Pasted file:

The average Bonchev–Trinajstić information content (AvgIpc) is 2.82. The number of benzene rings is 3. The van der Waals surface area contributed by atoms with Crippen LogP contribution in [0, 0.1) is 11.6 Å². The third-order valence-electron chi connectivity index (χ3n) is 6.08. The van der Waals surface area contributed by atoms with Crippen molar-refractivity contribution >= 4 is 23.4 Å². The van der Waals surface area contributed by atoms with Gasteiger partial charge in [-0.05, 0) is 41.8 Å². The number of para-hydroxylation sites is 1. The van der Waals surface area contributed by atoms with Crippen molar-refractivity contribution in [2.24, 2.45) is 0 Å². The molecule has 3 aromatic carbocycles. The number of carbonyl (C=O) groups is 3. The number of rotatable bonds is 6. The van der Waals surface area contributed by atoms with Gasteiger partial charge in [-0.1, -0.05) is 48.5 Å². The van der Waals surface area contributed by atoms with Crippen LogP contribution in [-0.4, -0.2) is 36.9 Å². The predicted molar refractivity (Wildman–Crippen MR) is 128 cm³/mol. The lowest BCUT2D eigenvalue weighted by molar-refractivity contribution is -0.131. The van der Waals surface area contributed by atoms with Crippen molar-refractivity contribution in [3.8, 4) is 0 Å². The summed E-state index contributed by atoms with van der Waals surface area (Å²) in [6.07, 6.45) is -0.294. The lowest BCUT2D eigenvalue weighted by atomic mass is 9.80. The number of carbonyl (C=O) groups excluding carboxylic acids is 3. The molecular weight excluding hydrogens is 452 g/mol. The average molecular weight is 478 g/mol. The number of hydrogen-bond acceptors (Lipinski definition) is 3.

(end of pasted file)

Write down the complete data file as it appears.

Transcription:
The average Bonchev–Trinajstić information content (AvgIpc) is 2.82. The number of benzene rings is 3. The van der Waals surface area contributed by atoms with Crippen LogP contribution in [0, 0.1) is 11.6 Å². The third-order valence-electron chi connectivity index (χ3n) is 6.08. The van der Waals surface area contributed by atoms with Crippen molar-refractivity contribution >= 4 is 23.4 Å². The van der Waals surface area contributed by atoms with Gasteiger partial charge in [-0.05, 0) is 41.8 Å². The number of para-hydroxylation sites is 1. The van der Waals surface area contributed by atoms with Crippen molar-refractivity contribution in [2.24, 2.45) is 0 Å². The molecule has 3 aromatic carbocycles. The number of carbonyl (C=O) groups is 3. The number of rotatable bonds is 6. The van der Waals surface area contributed by atoms with Gasteiger partial charge in [-0.1, -0.05) is 48.5 Å². The van der Waals surface area contributed by atoms with Crippen LogP contribution in [-0.4, -0.2) is 36.9 Å². The predicted molar refractivity (Wildman–Crippen MR) is 128 cm³/mol. The lowest BCUT2D eigenvalue weighted by molar-refractivity contribution is -0.131. The van der Waals surface area contributed by atoms with Crippen molar-refractivity contribution in [3.8, 4) is 0 Å². The summed E-state index contributed by atoms with van der Waals surface area (Å²) in [6.07, 6.45) is -0.294. The lowest BCUT2D eigenvalue weighted by atomic mass is 9.80. The number of carbonyl (C=O) groups excluding carboxylic acids is 3. The molecular weight excluding hydrogens is 452 g/mol. The average molecular weight is 478 g/mol. The number of hydrogen-bond acceptors (Lipinski definition) is 3.